Exposure to ingroup past harm-doing vs past victimization events: the impact on the Lebanese civil war construals of violence and the role of ingroup identification
Sarah Zahreddine (PhD Student, Université Libre de Bruxelles) & Assaad Azzi (Professor, Université Libre de Bruxelles)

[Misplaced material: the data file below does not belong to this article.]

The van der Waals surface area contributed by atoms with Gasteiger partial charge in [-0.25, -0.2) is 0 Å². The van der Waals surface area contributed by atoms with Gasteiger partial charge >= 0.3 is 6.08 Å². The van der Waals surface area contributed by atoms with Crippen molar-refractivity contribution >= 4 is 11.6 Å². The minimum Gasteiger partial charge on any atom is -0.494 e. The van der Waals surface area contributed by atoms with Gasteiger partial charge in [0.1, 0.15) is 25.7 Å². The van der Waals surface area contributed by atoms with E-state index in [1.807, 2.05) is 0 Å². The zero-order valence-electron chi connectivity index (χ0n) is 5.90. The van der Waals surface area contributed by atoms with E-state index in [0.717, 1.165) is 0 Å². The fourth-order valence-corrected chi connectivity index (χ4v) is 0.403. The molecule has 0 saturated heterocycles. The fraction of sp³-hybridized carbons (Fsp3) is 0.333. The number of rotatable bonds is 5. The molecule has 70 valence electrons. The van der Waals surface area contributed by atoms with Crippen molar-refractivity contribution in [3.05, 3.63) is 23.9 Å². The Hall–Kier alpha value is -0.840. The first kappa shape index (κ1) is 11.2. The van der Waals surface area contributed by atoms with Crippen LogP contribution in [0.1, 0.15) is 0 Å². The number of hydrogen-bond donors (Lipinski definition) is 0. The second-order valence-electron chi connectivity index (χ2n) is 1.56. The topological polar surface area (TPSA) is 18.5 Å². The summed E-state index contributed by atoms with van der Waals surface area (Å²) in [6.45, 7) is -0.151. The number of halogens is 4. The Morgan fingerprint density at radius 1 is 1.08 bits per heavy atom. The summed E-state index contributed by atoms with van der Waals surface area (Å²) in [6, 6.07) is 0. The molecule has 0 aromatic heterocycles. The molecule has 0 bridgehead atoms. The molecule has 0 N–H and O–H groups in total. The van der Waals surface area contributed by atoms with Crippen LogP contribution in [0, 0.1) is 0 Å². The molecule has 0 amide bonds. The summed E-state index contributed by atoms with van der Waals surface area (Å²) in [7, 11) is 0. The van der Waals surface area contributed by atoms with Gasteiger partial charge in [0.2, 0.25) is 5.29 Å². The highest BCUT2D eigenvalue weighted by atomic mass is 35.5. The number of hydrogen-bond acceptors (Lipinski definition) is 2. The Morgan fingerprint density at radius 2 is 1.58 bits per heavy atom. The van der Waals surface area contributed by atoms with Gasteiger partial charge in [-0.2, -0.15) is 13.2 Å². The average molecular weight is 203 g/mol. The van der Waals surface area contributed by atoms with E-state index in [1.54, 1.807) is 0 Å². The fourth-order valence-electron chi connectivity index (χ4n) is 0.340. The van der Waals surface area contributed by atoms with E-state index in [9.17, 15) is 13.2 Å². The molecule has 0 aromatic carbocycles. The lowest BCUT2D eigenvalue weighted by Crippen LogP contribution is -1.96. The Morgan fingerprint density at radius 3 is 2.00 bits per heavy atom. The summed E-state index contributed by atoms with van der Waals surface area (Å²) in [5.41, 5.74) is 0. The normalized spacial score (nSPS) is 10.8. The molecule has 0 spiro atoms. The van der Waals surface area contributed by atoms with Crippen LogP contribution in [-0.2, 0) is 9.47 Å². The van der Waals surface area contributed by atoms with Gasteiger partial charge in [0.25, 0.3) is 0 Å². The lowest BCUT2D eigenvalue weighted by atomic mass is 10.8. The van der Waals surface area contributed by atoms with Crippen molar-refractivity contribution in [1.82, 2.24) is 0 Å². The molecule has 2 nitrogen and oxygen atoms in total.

Abstract. Even decades after a conflict has been resolved, memories of the incident can still evoke strong emotional reactions among group members. Often, groups involved in past or ongoing conflicts have divergent construals of collective violence. These clashing beliefs have been found to play an important role in maintaining and perpetrating intergroup violence, thereby obstructing conflict resolutions and reconciliation processes. The aim of our research was to evaluate ingroup bias in representations of victimhood and responsibility of both Lebanese Christians and Muslims after exposure to their past victimization and harm-doing, specifically the Lebanese civil war, 1975-1990. We investigated how two levels of ingroup identification, i.e. exclusive-religious vs inclusive-national, influence these representations, and lastly we aimed to predict ingroup and outgroup victimhood perceptions based on group responsibility attributions and ingroup identification. We will present the results of two studies conducted in Lebanon that used different exposure methods. Study 1 (2019, N=405) evaluated construals of violence after a single exposure (multiple ingroup past harm-doing and victimization events combined into a single narrative), whereas study 2 (2020, N=338) evaluated construals of violence at two times : once after exposure to a past harm-doing event and another after exposure to a past victimization event.